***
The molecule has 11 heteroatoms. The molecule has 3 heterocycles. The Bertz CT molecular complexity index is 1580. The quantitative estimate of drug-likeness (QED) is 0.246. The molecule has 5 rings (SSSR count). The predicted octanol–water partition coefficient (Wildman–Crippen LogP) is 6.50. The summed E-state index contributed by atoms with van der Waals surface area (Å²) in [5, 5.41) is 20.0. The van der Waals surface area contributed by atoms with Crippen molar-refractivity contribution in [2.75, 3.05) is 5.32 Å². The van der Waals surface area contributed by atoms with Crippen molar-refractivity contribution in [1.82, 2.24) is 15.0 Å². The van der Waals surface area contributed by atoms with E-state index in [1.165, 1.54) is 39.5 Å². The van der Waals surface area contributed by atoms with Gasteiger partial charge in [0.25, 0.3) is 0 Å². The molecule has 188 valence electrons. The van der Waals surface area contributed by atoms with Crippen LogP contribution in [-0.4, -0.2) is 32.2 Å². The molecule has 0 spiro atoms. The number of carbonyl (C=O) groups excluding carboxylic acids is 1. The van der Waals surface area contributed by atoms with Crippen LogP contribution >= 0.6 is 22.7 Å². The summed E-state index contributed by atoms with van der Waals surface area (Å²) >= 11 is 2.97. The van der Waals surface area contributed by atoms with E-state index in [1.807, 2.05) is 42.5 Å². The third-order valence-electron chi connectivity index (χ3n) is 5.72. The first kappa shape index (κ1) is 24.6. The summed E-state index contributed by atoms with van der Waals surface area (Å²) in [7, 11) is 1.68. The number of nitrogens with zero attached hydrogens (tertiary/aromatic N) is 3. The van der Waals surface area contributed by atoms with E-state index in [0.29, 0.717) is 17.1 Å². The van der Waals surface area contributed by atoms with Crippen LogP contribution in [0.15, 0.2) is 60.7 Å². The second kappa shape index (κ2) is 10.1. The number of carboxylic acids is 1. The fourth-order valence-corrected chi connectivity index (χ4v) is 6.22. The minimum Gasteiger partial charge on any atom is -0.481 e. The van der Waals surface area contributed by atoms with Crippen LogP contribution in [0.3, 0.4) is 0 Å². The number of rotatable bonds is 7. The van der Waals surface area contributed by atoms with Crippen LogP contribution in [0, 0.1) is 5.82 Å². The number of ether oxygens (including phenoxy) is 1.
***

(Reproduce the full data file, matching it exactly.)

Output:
The molecule has 11 heteroatoms. The molecule has 3 heterocycles. The Bertz CT molecular complexity index is 1580. The quantitative estimate of drug-likeness (QED) is 0.246. The molecule has 5 rings (SSSR count). The predicted octanol–water partition coefficient (Wildman–Crippen LogP) is 6.50. The summed E-state index contributed by atoms with van der Waals surface area (Å²) in [5, 5.41) is 20.0. The van der Waals surface area contributed by atoms with Crippen molar-refractivity contribution in [2.75, 3.05) is 5.32 Å². The van der Waals surface area contributed by atoms with Crippen molar-refractivity contribution in [1.82, 2.24) is 15.0 Å². The van der Waals surface area contributed by atoms with E-state index in [1.165, 1.54) is 39.5 Å². The van der Waals surface area contributed by atoms with Gasteiger partial charge in [0.25, 0.3) is 0 Å². The molecule has 188 valence electrons. The van der Waals surface area contributed by atoms with Crippen LogP contribution in [-0.4, -0.2) is 32.2 Å². The molecule has 0 spiro atoms. The number of carbonyl (C=O) groups excluding carboxylic acids is 1. The van der Waals surface area contributed by atoms with Crippen LogP contribution >= 0.6 is 22.7 Å². The summed E-state index contributed by atoms with van der Waals surface area (Å²) >= 11 is 2.97. The van der Waals surface area contributed by atoms with E-state index in [1.807, 2.05) is 42.5 Å². The third-order valence-electron chi connectivity index (χ3n) is 5.72. The first kappa shape index (κ1) is 24.6. The summed E-state index contributed by atoms with van der Waals surface area (Å²) in [7, 11) is 1.68. The number of nitrogens with zero attached hydrogens (tertiary/aromatic N) is 3. The van der Waals surface area contributed by atoms with E-state index in [0.29, 0.717) is 17.1 Å². The van der Waals surface area contributed by atoms with Crippen LogP contribution in [0.15, 0.2) is 60.7 Å². The second kappa shape index (κ2) is 10.1. The number of carboxylic acids is 1. The fourth-order valence-corrected chi connectivity index (χ4v) is 6.22. The minimum Gasteiger partial charge on any atom is -0.481 e. The van der Waals surface area contributed by atoms with Crippen LogP contribution in [0.3, 0.4) is 0 Å². The number of rotatable bonds is 7. The van der Waals surface area contributed by atoms with Crippen LogP contribution in [0, 0.1) is 5.82 Å². The number of ether oxygens (including phenoxy) is 1.